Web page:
5 little known facts about Barbados

5 little known facts about Barbados

Barbados has quite a rich history overflowing with compelling stories of which many are unknown and are worthy of adding to your bucket list!

Everyone knows that Barbados is the gem of the Caribbean; everyone knows about the gorgeous beaches and stunning sunsets; but not many persons know about the following five (5) intriguing facts about our island.

Glorious Grapefruit

Grapefruits are touted as being fat burning and high in Vitamin A and C, but did you know that they were first developed in Barbados? According to an old Barbadian legend, grapefruits were developed in the picturesque Welchman Hall Gully in the 18th century! Grapefruit is related to the Shaddock and Sweet Orange, which originated in Asia. There was a natural cross-pollination between Shaddock and orange. The result? “Forbidden Fruit” (as it was initially named years ago) was born but the name was changed to ‘Grapefruit’ because it grows in large “grape-like clusters.”

This original Barbadian fruit is now well-known worldwide for its health properties and tangy-citrus taste. Try it in segments or cut in half and sprinkled with brown sugar for a delectable and nutritious snack.

Source: Barbados.org

Barbados Green Monkeys

Take a drive around Barbados and you will see these mischievous little green monkeys darting across roads (even highways), frolicking in gullies (even gardens) and climbing trees in search of delicious, fresh fruit (more like stealing coveted mangoes!)

These green monkeys found in Barbados originally came from Senegal and The Gambia in West Africa approximately 350 years ago.

These frisky animals are often found in the countryside in the parishes of St. John, St. Joseph, St. Andrew and St. Thomas due to the lush vegetation. You will still have the chance to see them in more developed suburban areas like Warrens and Christ Church.

The infants often appear blue in colour, as they have little fur when they are born. However, as they mature, they develop a thick fur that is brownish-grey in colour with specks of yellow and olive green. In some lights, the fur has an overall green appearance ... hence the name the "Green Monkey".*

*Source: Barbados.org

Bold Baobab Trees

If you have a love for travel, history and amazing wonders of the world, then a visit to Barbados is a must! And while in Barbados, a visit to see the two amazing baobab trees (Adansonia digitate), with possibly the widest tree-trunks to be found in the Caribbean, is another must!

This tree is approximately over 1,000 years old and it is believed that a seed floated all the way from Guinea, West Africa across the Atlantic to the shores of Barbados and eventually grew into this wondrous tree!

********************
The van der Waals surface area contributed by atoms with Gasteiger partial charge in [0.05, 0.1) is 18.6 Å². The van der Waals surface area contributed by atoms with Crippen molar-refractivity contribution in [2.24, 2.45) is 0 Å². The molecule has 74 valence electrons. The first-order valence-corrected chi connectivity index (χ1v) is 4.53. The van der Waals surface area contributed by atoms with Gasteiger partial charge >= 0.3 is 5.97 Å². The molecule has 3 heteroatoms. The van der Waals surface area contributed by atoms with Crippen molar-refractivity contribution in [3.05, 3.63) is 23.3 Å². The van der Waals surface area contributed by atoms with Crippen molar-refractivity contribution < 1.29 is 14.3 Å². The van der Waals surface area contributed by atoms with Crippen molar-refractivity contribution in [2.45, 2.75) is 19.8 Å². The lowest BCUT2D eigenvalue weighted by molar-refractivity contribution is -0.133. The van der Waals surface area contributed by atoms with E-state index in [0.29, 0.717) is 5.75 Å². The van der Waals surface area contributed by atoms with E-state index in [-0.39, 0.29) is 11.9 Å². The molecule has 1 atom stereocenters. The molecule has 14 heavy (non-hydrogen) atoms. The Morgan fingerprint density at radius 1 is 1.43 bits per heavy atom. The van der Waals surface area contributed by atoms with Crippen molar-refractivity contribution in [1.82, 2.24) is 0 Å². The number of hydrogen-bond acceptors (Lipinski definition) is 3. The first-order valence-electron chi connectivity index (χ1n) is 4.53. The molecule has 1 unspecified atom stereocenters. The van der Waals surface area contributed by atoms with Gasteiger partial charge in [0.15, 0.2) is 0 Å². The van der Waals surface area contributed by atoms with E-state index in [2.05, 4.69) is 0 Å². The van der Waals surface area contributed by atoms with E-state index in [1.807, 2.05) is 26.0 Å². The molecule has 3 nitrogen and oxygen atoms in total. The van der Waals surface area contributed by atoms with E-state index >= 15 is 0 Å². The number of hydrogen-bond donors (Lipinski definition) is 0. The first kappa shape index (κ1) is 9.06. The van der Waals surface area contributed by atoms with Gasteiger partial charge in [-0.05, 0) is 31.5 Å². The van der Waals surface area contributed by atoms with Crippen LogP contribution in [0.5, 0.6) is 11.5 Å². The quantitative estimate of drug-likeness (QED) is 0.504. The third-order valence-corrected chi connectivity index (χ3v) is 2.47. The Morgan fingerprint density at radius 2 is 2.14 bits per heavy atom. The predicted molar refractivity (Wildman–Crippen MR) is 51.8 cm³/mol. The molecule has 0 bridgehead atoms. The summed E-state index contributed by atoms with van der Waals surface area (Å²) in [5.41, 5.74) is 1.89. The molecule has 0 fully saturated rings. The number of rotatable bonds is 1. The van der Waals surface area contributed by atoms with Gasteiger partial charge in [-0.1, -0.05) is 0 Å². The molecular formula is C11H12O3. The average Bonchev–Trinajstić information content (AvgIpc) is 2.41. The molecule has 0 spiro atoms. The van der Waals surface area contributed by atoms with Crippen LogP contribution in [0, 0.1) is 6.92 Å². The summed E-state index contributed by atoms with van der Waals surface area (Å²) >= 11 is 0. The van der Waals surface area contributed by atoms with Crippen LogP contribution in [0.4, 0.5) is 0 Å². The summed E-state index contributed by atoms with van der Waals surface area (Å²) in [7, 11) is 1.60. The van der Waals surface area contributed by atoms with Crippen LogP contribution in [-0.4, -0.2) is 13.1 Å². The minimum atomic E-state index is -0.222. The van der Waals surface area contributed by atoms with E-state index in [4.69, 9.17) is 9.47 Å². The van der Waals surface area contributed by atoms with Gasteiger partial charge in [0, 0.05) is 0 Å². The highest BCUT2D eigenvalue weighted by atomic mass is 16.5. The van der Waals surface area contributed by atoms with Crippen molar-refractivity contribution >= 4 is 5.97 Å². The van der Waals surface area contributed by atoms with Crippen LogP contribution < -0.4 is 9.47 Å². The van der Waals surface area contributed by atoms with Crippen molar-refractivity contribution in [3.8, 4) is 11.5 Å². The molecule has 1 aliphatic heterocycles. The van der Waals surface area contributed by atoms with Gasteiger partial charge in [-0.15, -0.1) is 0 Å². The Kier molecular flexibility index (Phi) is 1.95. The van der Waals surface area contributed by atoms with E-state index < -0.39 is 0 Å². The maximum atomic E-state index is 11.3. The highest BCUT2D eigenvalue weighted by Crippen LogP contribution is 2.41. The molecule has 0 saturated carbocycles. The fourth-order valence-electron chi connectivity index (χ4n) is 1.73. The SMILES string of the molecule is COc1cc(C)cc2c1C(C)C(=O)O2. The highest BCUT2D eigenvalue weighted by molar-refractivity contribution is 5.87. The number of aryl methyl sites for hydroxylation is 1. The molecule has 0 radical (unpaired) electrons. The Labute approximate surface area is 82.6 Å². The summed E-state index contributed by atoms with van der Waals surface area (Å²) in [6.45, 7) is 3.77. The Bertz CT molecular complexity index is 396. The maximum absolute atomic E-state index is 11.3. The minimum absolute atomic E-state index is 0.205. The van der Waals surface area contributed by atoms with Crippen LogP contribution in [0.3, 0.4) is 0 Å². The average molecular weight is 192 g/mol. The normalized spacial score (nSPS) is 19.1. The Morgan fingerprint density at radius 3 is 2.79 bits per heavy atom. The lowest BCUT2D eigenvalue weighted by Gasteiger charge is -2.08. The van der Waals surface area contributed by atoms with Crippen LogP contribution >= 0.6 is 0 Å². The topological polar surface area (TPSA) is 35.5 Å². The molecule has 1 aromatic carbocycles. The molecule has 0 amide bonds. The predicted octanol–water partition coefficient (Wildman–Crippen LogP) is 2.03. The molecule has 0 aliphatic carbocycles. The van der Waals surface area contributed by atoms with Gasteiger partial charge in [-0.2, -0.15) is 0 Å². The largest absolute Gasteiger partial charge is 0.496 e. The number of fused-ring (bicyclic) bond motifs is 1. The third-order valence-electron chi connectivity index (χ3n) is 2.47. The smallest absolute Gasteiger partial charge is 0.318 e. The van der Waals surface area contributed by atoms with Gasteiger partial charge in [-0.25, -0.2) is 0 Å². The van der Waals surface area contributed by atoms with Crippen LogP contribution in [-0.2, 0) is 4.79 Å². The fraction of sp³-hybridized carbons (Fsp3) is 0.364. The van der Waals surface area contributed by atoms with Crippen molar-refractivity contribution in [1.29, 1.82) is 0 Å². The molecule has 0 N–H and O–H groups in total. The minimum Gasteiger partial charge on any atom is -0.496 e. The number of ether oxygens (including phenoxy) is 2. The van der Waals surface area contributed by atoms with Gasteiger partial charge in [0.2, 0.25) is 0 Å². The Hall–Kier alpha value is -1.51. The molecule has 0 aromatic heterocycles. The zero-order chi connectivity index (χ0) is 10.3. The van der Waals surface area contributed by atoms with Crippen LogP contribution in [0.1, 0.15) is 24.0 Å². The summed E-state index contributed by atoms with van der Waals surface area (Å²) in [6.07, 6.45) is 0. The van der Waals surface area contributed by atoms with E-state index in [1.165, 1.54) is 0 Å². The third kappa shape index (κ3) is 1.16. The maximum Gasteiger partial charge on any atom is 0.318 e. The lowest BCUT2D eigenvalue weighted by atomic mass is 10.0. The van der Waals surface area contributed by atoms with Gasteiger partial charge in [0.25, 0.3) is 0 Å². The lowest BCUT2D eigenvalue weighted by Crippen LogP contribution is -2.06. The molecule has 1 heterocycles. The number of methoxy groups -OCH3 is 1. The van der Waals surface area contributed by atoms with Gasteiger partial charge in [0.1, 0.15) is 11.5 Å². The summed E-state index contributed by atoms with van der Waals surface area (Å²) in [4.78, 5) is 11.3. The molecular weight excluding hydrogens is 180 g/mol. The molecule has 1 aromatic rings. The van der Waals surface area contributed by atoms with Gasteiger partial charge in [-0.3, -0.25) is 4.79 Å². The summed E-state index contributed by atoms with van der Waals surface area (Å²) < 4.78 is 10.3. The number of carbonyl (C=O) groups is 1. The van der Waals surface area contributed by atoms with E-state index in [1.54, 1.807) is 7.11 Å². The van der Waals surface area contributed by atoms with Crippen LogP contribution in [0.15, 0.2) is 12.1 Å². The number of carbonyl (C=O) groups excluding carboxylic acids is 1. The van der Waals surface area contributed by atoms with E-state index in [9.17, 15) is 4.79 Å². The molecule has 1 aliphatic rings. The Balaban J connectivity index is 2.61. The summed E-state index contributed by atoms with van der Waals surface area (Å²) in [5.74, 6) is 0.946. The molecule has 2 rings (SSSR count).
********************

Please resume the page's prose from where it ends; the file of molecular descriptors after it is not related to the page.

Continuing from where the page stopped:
You can find two of these trees in Queen’s Park and Warrens, both in the parish of St. Michael.

Blackbelly Sheep

Imagine driving down the road in the countryside, taking in the breathtaking scenery on your way to the beach, and suddenly a flock of sheep leisurely crosses the road causing you to slam brakes. Your heart is pumping wildly but the sheep are unruffled. Meet Barbados’ Blackbelly sheep!

It is believed that it has African ancestry but there is still evidence that the breed seen today had been developed, by the people on the island, from sheep brought by ships fairly early in the period after Europeans first arrived.

Many enjoy this delicacy in a stew, baked or curried.


Morgan Lewis Windmill

Imagine being able to watch live and in full colour an age old method of producing sugar cane juice, once popular many years ago in Barbados! We’re talking about the Morgan Lewis Windmill, one of the only two intact and restored sugar mills in the Caribbean. The other intact windmill is in Betty’s Hope Estate, Antigua.

Maintained by the Barbados National Trust, the mill includes an exhibit of the equipment used to produce sugar at the time when the industry was run by wind power generated from mills such as this one.

Witness the intricacies of the grinding of sugar cane during one of the Barbados National Trust’s demonstrations, which usually takes place from December until April every year. The best part, you get to taste the delicious, natural sugar cane juice!

Source: Barbados.org


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